Posted: Tue 21st Jun 2022
If you've spent money developing software, building your website or researching new technology, for example, you could claim research and development (R&D) tax credits.
The UK government introduced R&D tax credits (also called R&D tax relief) over 20 years ago. The idea behind the scheme was to reward businesses for innovation they've demonstrated and provide incentives for doing innovative work in the future.
You can use this tax relief to pay less corporation tax, claim a tax rebate or receive a cash payment. Sound like a good idea? Read on to learn more about the benefits of claiming R&D tax credits and how to apply.
R&D tax credits are a financial incentive the government pays to innovative companies that do research and development (R&D). They allow you to claim back part of the money you've spent on R&D over the past financial year. In fact, if eligible, you can continue claiming this tax relief every year – for however long your R&D lasts.
R&D tax credits give you the option of accessing funds without racking up interest or giving away ownership – common obstacles whenever you seek outside investment.
HMRC has a very specific definition of R&D, so you must meet that to be able to qualify for the tax relief (see Which R&D projects qualify? below).
It's a common misconception that R&D tax credits are reserved only for scientific or medical companies, or businesses developing advanced technology. This isn't the case – the industry in which you operate has no bearing on whether you're eligible.
In truth, the only condition is that you're undertaking activities that introduce new products or services, or improve upon what's already available.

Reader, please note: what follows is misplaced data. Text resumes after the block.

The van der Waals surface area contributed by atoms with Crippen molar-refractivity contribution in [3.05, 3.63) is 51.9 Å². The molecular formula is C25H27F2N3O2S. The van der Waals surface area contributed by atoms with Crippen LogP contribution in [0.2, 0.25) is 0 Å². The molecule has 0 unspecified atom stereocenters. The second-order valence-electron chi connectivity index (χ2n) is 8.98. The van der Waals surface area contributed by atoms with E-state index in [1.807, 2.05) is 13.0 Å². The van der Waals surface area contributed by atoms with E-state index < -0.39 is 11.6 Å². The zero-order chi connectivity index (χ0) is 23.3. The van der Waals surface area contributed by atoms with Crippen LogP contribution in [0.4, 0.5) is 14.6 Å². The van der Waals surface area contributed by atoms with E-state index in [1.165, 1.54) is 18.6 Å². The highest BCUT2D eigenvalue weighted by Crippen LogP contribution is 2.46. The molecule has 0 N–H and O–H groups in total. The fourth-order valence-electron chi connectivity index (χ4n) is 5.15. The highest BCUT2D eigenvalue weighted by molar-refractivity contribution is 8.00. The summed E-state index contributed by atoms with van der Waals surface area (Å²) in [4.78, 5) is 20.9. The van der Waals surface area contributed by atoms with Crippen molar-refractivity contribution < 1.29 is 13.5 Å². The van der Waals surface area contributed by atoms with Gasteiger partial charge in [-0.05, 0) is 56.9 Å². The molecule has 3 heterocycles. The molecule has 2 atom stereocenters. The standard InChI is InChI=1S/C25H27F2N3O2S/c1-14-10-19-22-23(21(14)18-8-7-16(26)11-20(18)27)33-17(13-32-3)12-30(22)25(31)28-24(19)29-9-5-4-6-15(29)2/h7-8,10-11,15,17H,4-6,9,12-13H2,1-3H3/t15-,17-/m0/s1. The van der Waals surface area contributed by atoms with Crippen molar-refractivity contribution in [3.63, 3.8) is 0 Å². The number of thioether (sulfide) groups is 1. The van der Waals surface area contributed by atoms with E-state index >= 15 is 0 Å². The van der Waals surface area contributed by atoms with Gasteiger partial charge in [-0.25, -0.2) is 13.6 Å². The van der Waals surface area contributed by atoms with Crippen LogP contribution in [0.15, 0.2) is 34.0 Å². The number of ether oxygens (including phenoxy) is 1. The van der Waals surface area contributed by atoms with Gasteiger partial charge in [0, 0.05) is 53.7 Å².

When you apply for R&D tax credits, you typically claim for a 'project' (or 'projects'). Your R&D project could relate to improving or developing a new process, service or product based on a problem you've identified.
It might even be to improve an existing set-up, if you want to do something in a new way and your innovation will make it more efficient.
You can't claim for simply developing your product as planned. The solution you create must be innovative and must not already exist within your industry. It has to be a new way to solve a problem. You must also intend to use the results to move forward with your business.
A key element of the fund is that you must be 'uncertain' about whether technology or science will solve the problem – but you're going to try. You need to consider whether:
you, or a competent team member, could look at your problem and get to the solution with time and investment
if others within your industry have common knowledge that could solve the problem
Remember: you can only qualify if your project is based on technological uncertainty, not routine uncertainties.
A manufacturing business needs to print a new design in a specified colour onto a plastic base. The existing methods and inks don't have the correct properties to make the ink stick.